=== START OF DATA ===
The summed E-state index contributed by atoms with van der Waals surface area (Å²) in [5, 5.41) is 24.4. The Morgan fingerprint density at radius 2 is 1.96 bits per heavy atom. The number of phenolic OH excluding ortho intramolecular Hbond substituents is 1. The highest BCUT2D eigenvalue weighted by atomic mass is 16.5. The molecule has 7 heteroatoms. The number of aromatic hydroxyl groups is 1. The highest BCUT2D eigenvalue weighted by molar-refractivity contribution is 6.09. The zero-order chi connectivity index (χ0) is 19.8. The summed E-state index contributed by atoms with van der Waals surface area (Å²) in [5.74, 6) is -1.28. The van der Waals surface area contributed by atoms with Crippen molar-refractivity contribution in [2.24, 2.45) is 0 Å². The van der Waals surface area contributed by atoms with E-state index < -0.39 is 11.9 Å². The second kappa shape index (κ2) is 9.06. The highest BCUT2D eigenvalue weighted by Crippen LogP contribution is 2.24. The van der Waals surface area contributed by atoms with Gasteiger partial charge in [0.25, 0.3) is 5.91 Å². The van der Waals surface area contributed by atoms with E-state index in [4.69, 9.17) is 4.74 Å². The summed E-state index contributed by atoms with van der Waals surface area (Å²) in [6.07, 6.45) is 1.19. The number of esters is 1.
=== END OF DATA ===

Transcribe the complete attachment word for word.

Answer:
The summed E-state index contributed by atoms with van der Waals surface area (Å²) in [5, 5.41) is 24.4. The Morgan fingerprint density at radius 2 is 1.96 bits per heavy atom. The number of phenolic OH excluding ortho intramolecular Hbond substituents is 1. The highest BCUT2D eigenvalue weighted by atomic mass is 16.5. The molecule has 7 heteroatoms. The number of aromatic hydroxyl groups is 1. The highest BCUT2D eigenvalue weighted by molar-refractivity contribution is 6.09. The zero-order chi connectivity index (χ0) is 19.8. The summed E-state index contributed by atoms with van der Waals surface area (Å²) in [5.74, 6) is -1.28. The van der Waals surface area contributed by atoms with Crippen molar-refractivity contribution in [2.24, 2.45) is 0 Å². The van der Waals surface area contributed by atoms with E-state index < -0.39 is 11.9 Å². The second kappa shape index (κ2) is 9.06. The highest BCUT2D eigenvalue weighted by Crippen LogP contribution is 2.24. The van der Waals surface area contributed by atoms with Gasteiger partial charge in [0.25, 0.3) is 5.91 Å². The van der Waals surface area contributed by atoms with E-state index in [4.69, 9.17) is 4.74 Å². The summed E-state index contributed by atoms with van der Waals surface area (Å²) in [6.07, 6.45) is 1.19. The number of esters is 1.